DEAR ABBY: I have been single for five years. I recently reconnected with a man I lost contact with 13 years ago. We went out a few times and it was wonderful.
Out of curiosity, I began checking him out online, starting with his mother, who he had mentioned was a surgeon. When I could find no information on her, I started looking up other things. Abby, I could find nothing about him or his family. His mother does not have a medical license, and there are no property records or any record of a marriage license to his second wife.
When I confronted him, he was furious and accused me of not trusting him. Now he doesn't want anything to do with me. I'm heartbroken. I loved him years ago and thought this was for real.
I feel guilty for not trusting him, even though I know he hasn't been honest with me. Is it wrong to do background checks on people you date? -- DATING A MAN WHO DOESN'T EXIST
DEAR DATING: It isn't wrong to do some checking. In fact, these days it's very common. But I wonder, having known this man years ago, what made you curious enough to double-check? Also, how good are you at research? And when you "confronted" him, were you hostile, which would have made him react defensively?
Please do not waste another minute feeling guilty about this. If he isn't the person he portrayed himself to be, you may have dodged a bullet.
DEAR ABBY: My 7-year-old son is a great winner when we play games, but he's a terrible loser. When he loses a game, he loses control. He screams, yells, hits and sometimes bites. Is there a way to stop this behavior or am I stuck with a son who hates to lose? -- LOSING THE BATTLE AT HOME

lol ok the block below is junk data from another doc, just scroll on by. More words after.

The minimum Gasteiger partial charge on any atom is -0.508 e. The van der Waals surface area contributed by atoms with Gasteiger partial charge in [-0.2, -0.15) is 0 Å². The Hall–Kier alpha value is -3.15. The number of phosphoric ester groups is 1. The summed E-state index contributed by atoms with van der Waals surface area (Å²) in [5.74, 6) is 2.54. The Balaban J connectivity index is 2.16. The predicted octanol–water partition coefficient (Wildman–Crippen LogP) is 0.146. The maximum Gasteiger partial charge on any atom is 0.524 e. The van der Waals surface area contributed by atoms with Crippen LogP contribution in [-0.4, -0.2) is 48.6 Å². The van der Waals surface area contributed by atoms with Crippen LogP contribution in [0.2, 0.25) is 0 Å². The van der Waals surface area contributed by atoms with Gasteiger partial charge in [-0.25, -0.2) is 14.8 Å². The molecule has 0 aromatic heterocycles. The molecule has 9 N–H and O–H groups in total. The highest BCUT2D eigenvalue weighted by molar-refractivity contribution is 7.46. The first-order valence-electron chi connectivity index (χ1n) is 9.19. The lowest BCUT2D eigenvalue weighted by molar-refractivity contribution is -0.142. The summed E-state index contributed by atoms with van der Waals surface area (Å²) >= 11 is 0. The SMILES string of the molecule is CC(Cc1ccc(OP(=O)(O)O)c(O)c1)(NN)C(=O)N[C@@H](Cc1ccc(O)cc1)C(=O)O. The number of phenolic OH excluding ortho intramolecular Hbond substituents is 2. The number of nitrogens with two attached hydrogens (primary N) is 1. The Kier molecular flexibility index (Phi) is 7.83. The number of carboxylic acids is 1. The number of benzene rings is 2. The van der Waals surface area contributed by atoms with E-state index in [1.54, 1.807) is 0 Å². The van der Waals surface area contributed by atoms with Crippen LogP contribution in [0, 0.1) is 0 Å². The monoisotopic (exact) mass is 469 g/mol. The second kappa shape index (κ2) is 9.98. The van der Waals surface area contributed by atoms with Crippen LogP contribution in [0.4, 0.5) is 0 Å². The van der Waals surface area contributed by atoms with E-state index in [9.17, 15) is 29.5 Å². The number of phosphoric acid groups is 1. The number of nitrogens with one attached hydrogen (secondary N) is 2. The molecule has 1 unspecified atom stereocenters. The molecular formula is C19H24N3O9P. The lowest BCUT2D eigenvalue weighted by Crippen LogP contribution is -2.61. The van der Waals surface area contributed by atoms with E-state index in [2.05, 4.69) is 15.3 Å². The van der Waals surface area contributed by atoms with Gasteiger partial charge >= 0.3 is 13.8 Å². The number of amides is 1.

DEAR LOSING THE BATTLE: You have described a child who is unable to handle frustration or control his emotions. When a child is 2 or 3, this kind of behavior is understandable. But by age 7, your son should have learned to manage his frustration more appropriately.
If his poor sportsmanship continues, it will cause problems with his peers. You should discuss this with him while he is rational, BEFORE you play any games with him. Explain that games are supposed to be fun, and "when we lose, we are given the chance to learn from our mistake." The same is true in sports. Athletes use their mistakes to improve their skills.
It might also be helpful to impose consequences when your son acts out. But if that doesn't help him, then you should have him evaluated physically and neurologically to make sure there is nothing medically wrong with him.
DEAR ABBY: I'm an 11-year-old girl, and my mom has a boyfriend who lives with us. Mom said that he comes first in her life. When she told me that, I felt like she didn't love me anymore. He tries to be my father, acts like he owns the house and gets me in deep trouble. I have considered moving in with my dad. What should I do? -- PRETEEN IN FLORIDA
DEAR PRETEEN: Now that your mother has made her priorities clear, I think it is time you discussed this with your father. If he is willing and able to take care of you, you might be better off living with him.
What teens need to know about sex, drugs, AIDS and getting along with peers and parents is in "What Every Teen Should Know." Send your name and mailing address, plus check or money order for $7 (U.S. funds) to: Dear Abby, Teen Booklet, P.O. Box 447, Mount Morris, IL 61054-0447. (Shipping and handling are included in the price.)